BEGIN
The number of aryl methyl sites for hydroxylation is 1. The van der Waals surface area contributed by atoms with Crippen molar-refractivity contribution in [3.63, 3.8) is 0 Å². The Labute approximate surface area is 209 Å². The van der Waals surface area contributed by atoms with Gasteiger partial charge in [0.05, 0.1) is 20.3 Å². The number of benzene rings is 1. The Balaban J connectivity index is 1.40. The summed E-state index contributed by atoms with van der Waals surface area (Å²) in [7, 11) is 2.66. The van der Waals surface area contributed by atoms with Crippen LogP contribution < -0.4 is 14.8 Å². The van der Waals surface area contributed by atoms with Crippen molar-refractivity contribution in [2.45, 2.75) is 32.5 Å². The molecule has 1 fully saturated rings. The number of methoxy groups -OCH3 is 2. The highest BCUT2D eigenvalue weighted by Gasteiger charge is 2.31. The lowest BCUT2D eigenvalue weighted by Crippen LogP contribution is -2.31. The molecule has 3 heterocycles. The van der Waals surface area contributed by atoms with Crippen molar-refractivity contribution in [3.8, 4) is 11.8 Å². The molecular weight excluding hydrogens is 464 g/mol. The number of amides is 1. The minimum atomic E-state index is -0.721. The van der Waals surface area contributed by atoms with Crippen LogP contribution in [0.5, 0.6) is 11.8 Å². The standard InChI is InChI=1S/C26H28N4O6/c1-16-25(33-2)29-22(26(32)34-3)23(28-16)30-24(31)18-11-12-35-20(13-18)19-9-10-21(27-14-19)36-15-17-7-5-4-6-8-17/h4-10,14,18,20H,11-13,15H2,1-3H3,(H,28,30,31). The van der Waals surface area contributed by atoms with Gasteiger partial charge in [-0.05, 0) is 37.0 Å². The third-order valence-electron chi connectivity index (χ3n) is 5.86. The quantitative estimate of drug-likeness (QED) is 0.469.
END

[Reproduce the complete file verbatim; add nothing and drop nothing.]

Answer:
The number of aryl methyl sites for hydroxylation is 1. The van der Waals surface area contributed by atoms with Crippen molar-refractivity contribution in [3.63, 3.8) is 0 Å². The Labute approximate surface area is 209 Å². The van der Waals surface area contributed by atoms with Gasteiger partial charge in [0.05, 0.1) is 20.3 Å². The number of benzene rings is 1. The Balaban J connectivity index is 1.40. The summed E-state index contributed by atoms with van der Waals surface area (Å²) in [7, 11) is 2.66. The van der Waals surface area contributed by atoms with Crippen LogP contribution < -0.4 is 14.8 Å². The van der Waals surface area contributed by atoms with Crippen molar-refractivity contribution in [2.45, 2.75) is 32.5 Å². The molecule has 1 fully saturated rings. The number of methoxy groups -OCH3 is 2. The highest BCUT2D eigenvalue weighted by Gasteiger charge is 2.31. The lowest BCUT2D eigenvalue weighted by Crippen LogP contribution is -2.31. The molecule has 3 heterocycles. The van der Waals surface area contributed by atoms with Crippen molar-refractivity contribution in [3.8, 4) is 11.8 Å². The molecular weight excluding hydrogens is 464 g/mol. The number of amides is 1. The minimum atomic E-state index is -0.721. The van der Waals surface area contributed by atoms with Crippen LogP contribution in [0.5, 0.6) is 11.8 Å². The standard InChI is InChI=1S/C26H28N4O6/c1-16-25(33-2)29-22(26(32)34-3)23(28-16)30-24(31)18-11-12-35-20(13-18)19-9-10-21(27-14-19)36-15-17-7-5-4-6-8-17/h4-10,14,18,20H,11-13,15H2,1-3H3,(H,28,30,31). The van der Waals surface area contributed by atoms with Gasteiger partial charge in [-0.05, 0) is 37.0 Å². The third-order valence-electron chi connectivity index (χ3n) is 5.86. The quantitative estimate of drug-likeness (QED) is 0.469.